Big Ten

Northwestern faces important challenge against Duke

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Northwestern faces important challenge against Duke

Northwestern vs. Duke. In decades past, such a matchup wouldn't seem to be one that had a big effect on the college football landscape.

But, oh, how times have changed.

The Cats are newly ranked, the No. 23 team in the country, looking capable of reviving the success of just three seasons ago, when Pat Fitzgerald's team won 10 games and a bowl game for the first time since the Truman administration.

The Blue Devils are again looking to make plenty of noise in the ACC after three straight bowl appearances and 19 wins over the past two seasons under head coach David Cutcliffe.

Just as praise has been heaped on Fitzgerald for what he's done in turning things around in Evanston — before he took over, Northwestern had been to just five bowl games since that 1949 Rose Bowl win — Cutcliffe has been lauded for his work in Durham, where Duke had been to just two bowl games since the end of Bill Murray's tenure (not that Bill Murray) in 1965. The Blue Devils played in the ACC Championship Game just two seasons ago and were close to reaching that game again last season.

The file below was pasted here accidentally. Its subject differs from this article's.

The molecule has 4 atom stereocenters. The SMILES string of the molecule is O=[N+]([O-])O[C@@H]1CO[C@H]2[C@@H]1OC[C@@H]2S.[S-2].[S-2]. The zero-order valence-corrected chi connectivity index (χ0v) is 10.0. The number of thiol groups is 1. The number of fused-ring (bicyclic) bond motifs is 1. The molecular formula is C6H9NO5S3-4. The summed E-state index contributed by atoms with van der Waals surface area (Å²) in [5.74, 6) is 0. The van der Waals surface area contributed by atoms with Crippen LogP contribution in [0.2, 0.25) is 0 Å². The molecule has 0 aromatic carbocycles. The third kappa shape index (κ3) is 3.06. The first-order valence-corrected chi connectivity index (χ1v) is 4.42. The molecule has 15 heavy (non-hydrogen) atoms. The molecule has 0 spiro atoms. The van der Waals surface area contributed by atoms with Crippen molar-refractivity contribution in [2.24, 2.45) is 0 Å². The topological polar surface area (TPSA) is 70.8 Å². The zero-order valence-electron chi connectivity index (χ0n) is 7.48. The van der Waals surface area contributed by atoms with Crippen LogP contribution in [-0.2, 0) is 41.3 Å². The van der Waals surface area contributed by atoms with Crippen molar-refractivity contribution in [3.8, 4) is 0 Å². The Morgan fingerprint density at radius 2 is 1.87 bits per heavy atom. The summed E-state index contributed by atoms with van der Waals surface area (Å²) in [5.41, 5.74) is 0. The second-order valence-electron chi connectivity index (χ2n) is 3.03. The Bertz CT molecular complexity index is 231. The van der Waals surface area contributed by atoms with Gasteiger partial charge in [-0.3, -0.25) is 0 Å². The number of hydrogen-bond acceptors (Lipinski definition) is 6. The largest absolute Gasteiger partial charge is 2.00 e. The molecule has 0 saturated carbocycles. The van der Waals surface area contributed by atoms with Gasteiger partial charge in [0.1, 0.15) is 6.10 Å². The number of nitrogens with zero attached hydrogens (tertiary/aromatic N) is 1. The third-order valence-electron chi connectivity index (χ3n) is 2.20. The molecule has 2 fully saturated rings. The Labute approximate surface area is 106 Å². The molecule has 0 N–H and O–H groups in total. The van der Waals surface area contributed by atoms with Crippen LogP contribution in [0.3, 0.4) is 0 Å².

[MORE BIG TEN: Big Ten Power Rankings: Spartans score season's most impressive win]

“It starts with David," Fitzgerald said when asked about Duke's recent resurgence during his press conference Monday. "Coach Cut is No. 1 a terrific person, he’s an outstanding football coach and he’s got a plan. They’ve obviously stuck to their plan, they’ve worked their plan. I see a lot of similarities in our programs. They do a great job, they play hard, they play physical, they play fast, they’re a very fast team. This will be the fastest team we’ve played yet this year.”

For the Cats, this is a big game, one on equal footing with the season-opener against Stanford, when Northwestern upset the then-No. 21 team in the country to put itself on the early-season map. It's only been two weeks, but the Cats seem to be closing in on the top spot in the Big Ten's second tier — behind, of course, Ohio State and Michigan State, two top-four teams — and a win at Duke would go a long way to establishing that position.

But the first trip away from home this season and a team that's outscored its first two opponents 92-7 will make that quite a test. Fitzgerald wants to see how his team performs after tasting victory in each of the first two weeks of the season. Call it a test of both football and maturity.